Once sufficient power is being generated by generator 30 to operate the electrical system, burners 66 of burner assembly 62 can be ignited in order to controllably heat chamber 50. When the gases within chamber 50 reach a temperature sufficient to pyrolyze the waste material that is contained within dryer 20, the material can be transferred to the feed means by transfer means shown here as a conventional waste conveyor 120. As previously mentioned, the material within dryer 20 is dried by the excess gases flowing from the thermal oxidizer through the steam generator and into conduit 112 via diverter valve 110. Once the gases within chamber 50 have reached the pyrolyzing temperature, they are transferred to the reactor chamber via conduit 78, to heat the reactor chamber to a pyrolyzing temperature. When this has been achieved, baffle assembly 56 can be moved into the open position shown in FIG. 2B and the feeding of the dried waste can begin.

As the waste material, being transferred to the hopper by waste conveyor 120, starts to flow into the hopper 33, the upper butterfly valve 122 of the hopper system is moved into the open position shown in FIG. 1C of the drawings and the lower butterfly valve 124 is moved into a closed position blocking any transfer of waste material from the hopper into the auger portion 126 of the feed assembly. Once intermediate chamber 128 of the feed assembly is filled with the waste to be pyrolyzed, a vacuum is drawn within chamber 128 by a vacuum pump “V” that is interconnected with chamber 128 by a conduit 123 (FIG. 1C). After chamber 128 has been suitably evacuated, butterfly 124 is moved into an open position permitting the waste contained within chamber 128 to flow into the auger conveyor means of the feed assembly without jeopardizing the integrity of the vacuum within the reactor chamber. As is indicated by the arrow 129 in FIG. 1C, the dried waste material entering the chamber 130 that contains the conveyor screw 133 is controllably fed into the reactor chamber via hollow shaft 132 and inlet 134 of the reactor chamber (FIG. 2A).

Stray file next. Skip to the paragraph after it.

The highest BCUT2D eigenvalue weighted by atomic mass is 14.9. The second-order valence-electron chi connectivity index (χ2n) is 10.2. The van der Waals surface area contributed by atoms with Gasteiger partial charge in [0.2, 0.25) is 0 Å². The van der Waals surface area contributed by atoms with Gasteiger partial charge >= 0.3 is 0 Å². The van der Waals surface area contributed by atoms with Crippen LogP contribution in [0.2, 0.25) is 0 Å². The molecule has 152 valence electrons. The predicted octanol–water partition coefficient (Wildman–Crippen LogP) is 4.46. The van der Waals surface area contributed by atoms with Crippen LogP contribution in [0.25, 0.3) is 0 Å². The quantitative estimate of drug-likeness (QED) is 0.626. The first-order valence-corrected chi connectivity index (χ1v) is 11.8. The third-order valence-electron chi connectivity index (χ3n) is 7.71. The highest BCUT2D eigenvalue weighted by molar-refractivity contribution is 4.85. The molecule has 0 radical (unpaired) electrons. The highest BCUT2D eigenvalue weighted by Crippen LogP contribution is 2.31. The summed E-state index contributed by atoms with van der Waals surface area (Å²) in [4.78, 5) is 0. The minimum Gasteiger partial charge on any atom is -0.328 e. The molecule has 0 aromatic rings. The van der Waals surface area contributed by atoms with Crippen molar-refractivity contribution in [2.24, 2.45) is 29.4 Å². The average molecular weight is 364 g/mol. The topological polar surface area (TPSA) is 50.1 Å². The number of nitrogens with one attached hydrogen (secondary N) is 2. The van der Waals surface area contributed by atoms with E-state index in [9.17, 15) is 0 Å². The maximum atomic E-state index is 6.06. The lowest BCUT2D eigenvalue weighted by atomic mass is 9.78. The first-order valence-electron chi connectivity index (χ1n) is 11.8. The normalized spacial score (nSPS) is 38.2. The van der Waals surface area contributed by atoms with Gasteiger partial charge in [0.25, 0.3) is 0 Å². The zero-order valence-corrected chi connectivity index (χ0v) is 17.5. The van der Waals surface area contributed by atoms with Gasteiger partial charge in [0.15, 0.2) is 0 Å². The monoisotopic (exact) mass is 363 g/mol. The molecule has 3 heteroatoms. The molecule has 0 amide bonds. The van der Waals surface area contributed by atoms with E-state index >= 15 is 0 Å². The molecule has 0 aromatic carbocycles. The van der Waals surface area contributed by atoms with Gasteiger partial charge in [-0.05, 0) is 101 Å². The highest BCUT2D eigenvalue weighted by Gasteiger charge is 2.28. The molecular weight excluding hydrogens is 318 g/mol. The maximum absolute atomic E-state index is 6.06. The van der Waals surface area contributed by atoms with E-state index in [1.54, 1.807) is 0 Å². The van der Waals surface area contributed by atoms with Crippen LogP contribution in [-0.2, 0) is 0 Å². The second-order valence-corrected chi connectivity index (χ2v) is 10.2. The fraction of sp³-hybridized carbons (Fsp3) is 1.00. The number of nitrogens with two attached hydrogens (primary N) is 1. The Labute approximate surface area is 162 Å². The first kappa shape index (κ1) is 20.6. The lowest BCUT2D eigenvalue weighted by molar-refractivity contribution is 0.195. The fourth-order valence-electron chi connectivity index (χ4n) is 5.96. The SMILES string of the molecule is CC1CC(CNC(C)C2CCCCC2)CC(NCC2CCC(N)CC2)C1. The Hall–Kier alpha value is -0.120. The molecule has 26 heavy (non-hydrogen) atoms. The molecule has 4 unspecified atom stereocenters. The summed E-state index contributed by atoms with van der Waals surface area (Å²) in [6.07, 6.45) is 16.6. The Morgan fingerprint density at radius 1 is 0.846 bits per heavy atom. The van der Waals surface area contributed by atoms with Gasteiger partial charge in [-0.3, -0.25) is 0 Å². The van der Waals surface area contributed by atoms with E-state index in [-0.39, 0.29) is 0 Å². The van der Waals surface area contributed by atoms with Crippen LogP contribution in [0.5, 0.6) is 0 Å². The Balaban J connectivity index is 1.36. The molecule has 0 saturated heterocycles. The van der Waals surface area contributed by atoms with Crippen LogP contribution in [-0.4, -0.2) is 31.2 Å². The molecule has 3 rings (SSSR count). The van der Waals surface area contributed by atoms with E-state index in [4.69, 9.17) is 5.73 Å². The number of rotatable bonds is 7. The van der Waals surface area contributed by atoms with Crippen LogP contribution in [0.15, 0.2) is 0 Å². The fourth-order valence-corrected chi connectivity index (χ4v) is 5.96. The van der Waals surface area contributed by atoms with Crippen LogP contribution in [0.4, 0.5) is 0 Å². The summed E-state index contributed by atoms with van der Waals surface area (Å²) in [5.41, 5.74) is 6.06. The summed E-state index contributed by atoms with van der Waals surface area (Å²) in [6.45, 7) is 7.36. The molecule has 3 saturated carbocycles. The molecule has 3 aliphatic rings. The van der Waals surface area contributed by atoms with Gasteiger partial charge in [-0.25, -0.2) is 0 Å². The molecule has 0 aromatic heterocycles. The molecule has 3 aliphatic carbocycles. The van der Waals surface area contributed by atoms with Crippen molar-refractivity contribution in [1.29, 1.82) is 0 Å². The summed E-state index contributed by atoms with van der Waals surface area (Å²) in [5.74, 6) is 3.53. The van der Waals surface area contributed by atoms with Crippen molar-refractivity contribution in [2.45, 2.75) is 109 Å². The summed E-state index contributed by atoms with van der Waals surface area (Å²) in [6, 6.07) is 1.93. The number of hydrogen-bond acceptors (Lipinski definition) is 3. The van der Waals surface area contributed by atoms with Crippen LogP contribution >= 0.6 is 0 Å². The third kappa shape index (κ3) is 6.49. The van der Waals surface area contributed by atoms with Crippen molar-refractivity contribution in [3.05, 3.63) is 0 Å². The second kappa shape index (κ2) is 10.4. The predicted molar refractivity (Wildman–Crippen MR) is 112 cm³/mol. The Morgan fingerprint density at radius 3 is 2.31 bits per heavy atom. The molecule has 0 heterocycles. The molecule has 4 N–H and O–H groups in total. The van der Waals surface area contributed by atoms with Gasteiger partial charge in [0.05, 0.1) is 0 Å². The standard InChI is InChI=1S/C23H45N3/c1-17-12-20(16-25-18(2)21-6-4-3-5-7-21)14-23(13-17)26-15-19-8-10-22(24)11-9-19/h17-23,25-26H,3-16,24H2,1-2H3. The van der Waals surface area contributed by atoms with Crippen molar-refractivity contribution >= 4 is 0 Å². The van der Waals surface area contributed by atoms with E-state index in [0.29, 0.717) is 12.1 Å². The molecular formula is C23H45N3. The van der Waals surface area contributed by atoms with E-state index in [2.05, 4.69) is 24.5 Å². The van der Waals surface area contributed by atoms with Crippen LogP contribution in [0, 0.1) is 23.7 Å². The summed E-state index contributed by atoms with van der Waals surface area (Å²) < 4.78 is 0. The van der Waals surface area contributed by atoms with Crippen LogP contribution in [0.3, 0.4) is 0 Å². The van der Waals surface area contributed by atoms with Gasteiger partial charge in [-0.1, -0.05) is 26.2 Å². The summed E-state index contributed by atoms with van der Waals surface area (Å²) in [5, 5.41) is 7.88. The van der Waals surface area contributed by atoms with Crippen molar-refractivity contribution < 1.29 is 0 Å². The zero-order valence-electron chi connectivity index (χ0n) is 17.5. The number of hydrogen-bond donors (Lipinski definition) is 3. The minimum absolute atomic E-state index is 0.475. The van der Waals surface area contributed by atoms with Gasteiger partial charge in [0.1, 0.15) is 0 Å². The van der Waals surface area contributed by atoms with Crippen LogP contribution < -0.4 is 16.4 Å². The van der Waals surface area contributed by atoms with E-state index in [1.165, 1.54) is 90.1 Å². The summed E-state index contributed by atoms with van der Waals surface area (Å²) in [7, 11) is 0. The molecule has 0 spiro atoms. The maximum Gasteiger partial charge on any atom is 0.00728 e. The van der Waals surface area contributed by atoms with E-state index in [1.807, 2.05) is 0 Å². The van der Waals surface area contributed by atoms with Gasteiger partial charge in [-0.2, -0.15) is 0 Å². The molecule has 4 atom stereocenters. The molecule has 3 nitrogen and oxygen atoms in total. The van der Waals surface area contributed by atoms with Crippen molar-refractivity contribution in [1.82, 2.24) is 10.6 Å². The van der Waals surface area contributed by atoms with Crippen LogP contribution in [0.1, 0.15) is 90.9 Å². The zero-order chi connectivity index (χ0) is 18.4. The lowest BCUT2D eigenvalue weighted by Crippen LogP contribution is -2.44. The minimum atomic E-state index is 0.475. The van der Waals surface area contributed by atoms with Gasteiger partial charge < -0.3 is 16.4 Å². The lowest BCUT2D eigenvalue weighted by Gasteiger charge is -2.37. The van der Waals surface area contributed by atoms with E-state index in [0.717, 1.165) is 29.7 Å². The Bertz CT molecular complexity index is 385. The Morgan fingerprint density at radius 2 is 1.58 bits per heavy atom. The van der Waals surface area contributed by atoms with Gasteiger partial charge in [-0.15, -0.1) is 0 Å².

The waste material entering the, reactor chamber will fall downwardly in the direction of the arrow 135 of FIG. 2A in a direction toward the screw conveyors 43. As illustrated in FIG. 5, the waste material flowing into chamber 36 will impinge upon the elongated, angular shaped distribution member 136 that is disposed within chamber 36 (see also FIG. 2A). As the waste being introduced into the reactor impinges on diverter member 136, the waste will be directed toward the two twin conveyors 40 and 42 in the direction of the arrows of FIG. 5. It is to be understood that with the construction just described, waste materials can be controllably metered into the reactor chamber 36 and evenly distributed between the two screw conveyors 40 and 42.

The waste material introduced into chamber 36 in the manner just described will be carried forwardly of the reactor by the conveyor mechanisms 40 and 42 and, as it travels forwardly of the reactor will be undergo pyrolyziation due to the elevated temperature of the reactor chamber. By the time the waste material reaches the end of the screw conveyor, sections 43, it will have been substantially reduced to carbon form which is of a lesser density that will permit it to be transferred through the remaining length of the reactor chamber by the novel paddle conveyors 45 that are of a construction best seen in FIG. 5A.